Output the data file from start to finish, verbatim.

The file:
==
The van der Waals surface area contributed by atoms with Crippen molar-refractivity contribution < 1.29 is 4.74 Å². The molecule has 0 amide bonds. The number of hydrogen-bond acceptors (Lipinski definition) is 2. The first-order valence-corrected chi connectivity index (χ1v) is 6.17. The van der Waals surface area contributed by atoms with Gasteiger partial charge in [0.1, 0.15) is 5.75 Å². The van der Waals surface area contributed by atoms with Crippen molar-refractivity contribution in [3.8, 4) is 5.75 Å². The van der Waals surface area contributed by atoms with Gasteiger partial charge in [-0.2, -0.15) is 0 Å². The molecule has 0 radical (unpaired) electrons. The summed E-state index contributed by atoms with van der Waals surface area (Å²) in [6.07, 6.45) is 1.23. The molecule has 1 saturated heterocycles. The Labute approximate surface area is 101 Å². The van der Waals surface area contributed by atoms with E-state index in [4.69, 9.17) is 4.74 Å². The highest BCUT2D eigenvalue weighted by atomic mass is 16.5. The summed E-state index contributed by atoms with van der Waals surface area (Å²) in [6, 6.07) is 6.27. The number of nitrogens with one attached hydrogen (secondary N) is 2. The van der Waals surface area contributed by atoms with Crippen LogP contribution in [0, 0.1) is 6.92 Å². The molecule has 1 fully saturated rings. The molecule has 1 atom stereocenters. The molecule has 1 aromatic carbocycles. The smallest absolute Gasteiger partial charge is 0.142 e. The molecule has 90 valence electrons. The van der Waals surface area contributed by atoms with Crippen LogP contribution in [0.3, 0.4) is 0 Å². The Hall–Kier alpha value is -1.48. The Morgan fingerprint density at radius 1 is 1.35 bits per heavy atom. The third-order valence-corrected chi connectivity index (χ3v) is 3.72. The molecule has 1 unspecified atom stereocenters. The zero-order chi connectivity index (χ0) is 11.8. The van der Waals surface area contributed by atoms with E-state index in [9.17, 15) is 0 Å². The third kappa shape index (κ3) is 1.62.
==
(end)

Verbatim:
The van der Waals surface area contributed by atoms with Crippen molar-refractivity contribution < 1.29 is 4.74 Å². The molecule has 0 amide bonds. The number of hydrogen-bond acceptors (Lipinski definition) is 2. The first-order valence-corrected chi connectivity index (χ1v) is 6.17. The van der Waals surface area contributed by atoms with Gasteiger partial charge in [0.1, 0.15) is 5.75 Å². The van der Waals surface area contributed by atoms with Crippen molar-refractivity contribution in [3.8, 4) is 5.75 Å². The van der Waals surface area contributed by atoms with Gasteiger partial charge in [-0.2, -0.15) is 0 Å². The molecule has 0 radical (unpaired) electrons. The summed E-state index contributed by atoms with van der Waals surface area (Å²) in [6.07, 6.45) is 1.23. The molecule has 1 saturated heterocycles. The Labute approximate surface area is 101 Å². The van der Waals surface area contributed by atoms with E-state index in [4.69, 9.17) is 4.74 Å². The highest BCUT2D eigenvalue weighted by atomic mass is 16.5. The summed E-state index contributed by atoms with van der Waals surface area (Å²) in [6, 6.07) is 6.27. The number of nitrogens with one attached hydrogen (secondary N) is 2. The van der Waals surface area contributed by atoms with Crippen LogP contribution in [0, 0.1) is 6.92 Å². The molecule has 1 fully saturated rings. The molecule has 1 atom stereocenters. The molecule has 1 aromatic carbocycles. The smallest absolute Gasteiger partial charge is 0.142 e. The molecule has 90 valence electrons. The van der Waals surface area contributed by atoms with Crippen LogP contribution in [0.3, 0.4) is 0 Å². The Hall–Kier alpha value is -1.48. The Morgan fingerprint density at radius 1 is 1.35 bits per heavy atom. The third-order valence-corrected chi connectivity index (χ3v) is 3.72. The molecule has 1 unspecified atom stereocenters. The zero-order chi connectivity index (χ0) is 11.8. The van der Waals surface area contributed by atoms with E-state index in [9.17, 15) is 0 Å². The third kappa shape index (κ3) is 1.62.